The Auckland Harbour Bridge is continuing to shine a light on the cultural beauty of Aotearoa.
A brilliant 10-minute light and sound show Vector Lights on Waitangi Weekend tells the story of Hauturu-o-Toi (Little Barrier Island).
The solar energy-powered show, lighting up the bridge with 90,000 LED lights and 200 floodlights, began last night. It is being shown on the hour from 9pm-midnight each night through to Waitangi Day, Tuesday.
"Ngāti Manuhiri, Ngāti Rehua, Vector and Auckland Council have partnered to acknowledge our national day by telling an ancient cultural story through this remarkable new innovation," Ngāti Manuhiri Chairperson Nicola MacDonald said.
"Waitangi Day, the Treaty of Waitangi and our mana whenua iwi all have strong connections to the principle of kaitiaki – protection or guardianship of our natural environment. The underlying purpose and message Vector Lights will tell this week is built upon this."
"We are delighted to partner with Vector Lights to acknowledge our national day by celebrating our stories and heritage."
The kōrero created by Ngāti Manuhiri was turned into a light and sound show by internationally-acclaimed lighting designers Mandylights. MacDonald also sang the waiata featured in the soundtrack.
The show will be live streamed online at vector.co.nz/lights – which will also have a dedicated audio stream synced to the light show.
The bridge will come alive again for Auckland Pride, with a show running hourly from 9pm-midnight on February 11-18, and Auckland's Lantern Festival from March 1-4.
"Each Vector Lights show will be different from the one before it," a Vector Lights spokesperson said.
"Aucklanders can look forward to a range of bespoke lighting designs created collaboratively to celebrate a diverse range of events and occasions. Some events will include an audio component, others will be lighting only. All will be powered by smart energy."
The shows - part of a 10-year energy efficiency partnership between power company Vector and Auckland Council – kicked off in spectacular style on the Saturday of Auckland Anniversary Weekend.
A six-minute specially-composed sequence – which referenced Tama-Nui te Ra (the sun), Hikohiko (electrical energy), and Hei te Ao Marama (the future world of light) – celebrated the city's richly diverse cultures.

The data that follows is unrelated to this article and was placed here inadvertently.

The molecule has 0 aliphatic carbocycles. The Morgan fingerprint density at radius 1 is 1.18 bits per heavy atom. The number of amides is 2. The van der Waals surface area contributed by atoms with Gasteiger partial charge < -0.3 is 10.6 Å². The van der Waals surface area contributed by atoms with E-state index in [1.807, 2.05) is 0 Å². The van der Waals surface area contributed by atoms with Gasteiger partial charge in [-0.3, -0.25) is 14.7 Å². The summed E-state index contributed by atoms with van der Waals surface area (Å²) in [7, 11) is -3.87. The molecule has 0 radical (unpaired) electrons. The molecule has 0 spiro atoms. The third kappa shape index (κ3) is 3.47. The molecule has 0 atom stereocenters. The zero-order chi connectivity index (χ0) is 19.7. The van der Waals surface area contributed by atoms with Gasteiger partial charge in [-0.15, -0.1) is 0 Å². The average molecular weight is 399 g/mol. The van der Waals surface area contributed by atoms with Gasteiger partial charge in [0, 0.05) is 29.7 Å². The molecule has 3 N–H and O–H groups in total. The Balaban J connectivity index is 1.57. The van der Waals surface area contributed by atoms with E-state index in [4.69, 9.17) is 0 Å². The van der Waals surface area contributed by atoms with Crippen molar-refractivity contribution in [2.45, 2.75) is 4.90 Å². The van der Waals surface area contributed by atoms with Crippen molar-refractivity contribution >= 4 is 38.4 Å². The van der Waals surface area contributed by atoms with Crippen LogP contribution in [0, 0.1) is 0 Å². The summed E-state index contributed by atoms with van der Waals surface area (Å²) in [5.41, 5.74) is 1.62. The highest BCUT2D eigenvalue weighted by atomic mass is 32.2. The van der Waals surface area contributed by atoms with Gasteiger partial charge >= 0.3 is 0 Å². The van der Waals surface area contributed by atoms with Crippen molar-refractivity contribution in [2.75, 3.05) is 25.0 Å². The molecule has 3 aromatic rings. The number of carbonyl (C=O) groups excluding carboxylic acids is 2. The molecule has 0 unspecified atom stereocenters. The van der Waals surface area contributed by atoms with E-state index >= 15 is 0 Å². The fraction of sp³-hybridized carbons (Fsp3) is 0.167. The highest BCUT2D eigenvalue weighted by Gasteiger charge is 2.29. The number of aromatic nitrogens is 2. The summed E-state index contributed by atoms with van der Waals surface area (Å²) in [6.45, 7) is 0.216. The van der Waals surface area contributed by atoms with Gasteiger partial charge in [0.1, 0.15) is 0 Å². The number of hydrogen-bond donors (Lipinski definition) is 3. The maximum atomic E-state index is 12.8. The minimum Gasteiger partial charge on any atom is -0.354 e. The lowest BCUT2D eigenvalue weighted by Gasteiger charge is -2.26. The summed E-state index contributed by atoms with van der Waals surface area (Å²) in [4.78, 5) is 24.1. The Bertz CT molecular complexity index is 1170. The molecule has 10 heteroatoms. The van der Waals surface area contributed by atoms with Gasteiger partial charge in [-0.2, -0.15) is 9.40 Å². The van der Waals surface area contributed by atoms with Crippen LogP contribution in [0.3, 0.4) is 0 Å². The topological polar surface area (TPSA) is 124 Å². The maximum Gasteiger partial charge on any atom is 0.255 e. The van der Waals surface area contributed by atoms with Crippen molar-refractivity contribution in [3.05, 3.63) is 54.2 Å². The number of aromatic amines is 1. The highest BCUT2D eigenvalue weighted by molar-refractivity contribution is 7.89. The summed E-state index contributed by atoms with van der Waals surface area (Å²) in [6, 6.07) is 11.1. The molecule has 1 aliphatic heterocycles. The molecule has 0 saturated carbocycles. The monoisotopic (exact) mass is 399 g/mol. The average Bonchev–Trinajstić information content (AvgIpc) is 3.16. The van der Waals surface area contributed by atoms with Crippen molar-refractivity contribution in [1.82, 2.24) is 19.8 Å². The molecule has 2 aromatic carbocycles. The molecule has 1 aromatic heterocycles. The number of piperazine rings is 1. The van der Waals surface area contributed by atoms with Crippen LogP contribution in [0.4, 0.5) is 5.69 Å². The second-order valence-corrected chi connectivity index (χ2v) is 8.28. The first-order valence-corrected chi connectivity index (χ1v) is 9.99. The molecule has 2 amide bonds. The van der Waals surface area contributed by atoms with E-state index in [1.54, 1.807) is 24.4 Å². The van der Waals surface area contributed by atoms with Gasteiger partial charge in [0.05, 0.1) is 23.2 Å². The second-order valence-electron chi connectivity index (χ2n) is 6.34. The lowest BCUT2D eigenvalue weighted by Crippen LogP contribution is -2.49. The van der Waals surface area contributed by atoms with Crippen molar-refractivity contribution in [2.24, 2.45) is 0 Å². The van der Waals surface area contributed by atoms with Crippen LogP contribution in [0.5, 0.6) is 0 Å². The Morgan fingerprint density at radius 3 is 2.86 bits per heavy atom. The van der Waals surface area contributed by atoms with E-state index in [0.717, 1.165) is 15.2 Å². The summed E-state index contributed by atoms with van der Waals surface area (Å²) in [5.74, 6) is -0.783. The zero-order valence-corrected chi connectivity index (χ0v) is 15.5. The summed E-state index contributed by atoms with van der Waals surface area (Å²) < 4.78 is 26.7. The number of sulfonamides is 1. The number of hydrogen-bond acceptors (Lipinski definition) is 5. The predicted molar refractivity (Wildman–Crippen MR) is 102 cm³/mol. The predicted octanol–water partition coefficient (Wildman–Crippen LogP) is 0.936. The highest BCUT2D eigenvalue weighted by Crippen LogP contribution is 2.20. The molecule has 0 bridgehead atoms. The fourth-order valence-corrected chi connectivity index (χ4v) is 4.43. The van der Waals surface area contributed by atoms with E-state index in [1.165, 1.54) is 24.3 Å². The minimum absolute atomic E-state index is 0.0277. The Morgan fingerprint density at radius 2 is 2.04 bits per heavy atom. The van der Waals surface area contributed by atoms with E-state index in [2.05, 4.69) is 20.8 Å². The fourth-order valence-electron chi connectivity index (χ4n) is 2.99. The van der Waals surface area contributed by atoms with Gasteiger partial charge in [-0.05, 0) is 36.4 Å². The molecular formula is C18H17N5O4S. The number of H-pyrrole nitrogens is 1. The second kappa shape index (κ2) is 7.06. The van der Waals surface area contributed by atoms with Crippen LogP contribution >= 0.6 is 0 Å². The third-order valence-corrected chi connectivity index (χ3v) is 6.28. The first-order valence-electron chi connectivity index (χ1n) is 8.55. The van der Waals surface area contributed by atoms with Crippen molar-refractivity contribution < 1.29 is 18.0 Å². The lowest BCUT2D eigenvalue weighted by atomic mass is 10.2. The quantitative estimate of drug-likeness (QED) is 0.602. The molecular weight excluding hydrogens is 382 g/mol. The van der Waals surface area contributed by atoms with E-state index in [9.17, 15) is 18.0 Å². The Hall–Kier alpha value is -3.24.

Tens of thousands lined Auckland's waterfront to watch the show on its opening night, a Vector Lights spokesperson said. Around 2000 turned up to Northcote's Little Shoal Bay Reserve for the "switch on" launch event attended by Prime Minister Jacinda Ardern and Auckland mayor Phil Goff. Vector Lights trended #1 in New Zealand on twitter.
"The launch on Anniversary Weekend was a resounding success, and we were so happy to see thousands of people out and about, as well as online, enjoying this historic occasion," said Auckland Council general manager of community facilities Rob Sheridan.
"The opening night creative design set the bar, the challenge now is for the design of future Vector Lights shows to raise the bar even higher," a Vector spokesperson said.
"While the light show itself went off without a hitch, we did receive feedback that the volume on the audio supplied on our website was too low. There were a number of factors contributing to this, and we have been working to address them for future shows.
"We are also working to improve the quality of the lenses in the web cameras to provide a better image for future live streamed shows - all new light shows will be live streamed and this is an experience we will continue to evolve and improve."
In between the Vector Lights shows, the harbour bridge would "be lit up with subtle architectural lighting", a Vector Lights spokesperson said.
"Now that all the Vector Lights lighting technology is installed, the Harbour Bridge will never be the same.
"Before, you could only see the full structure of the bridge in daylight - now it will be visible at night as well."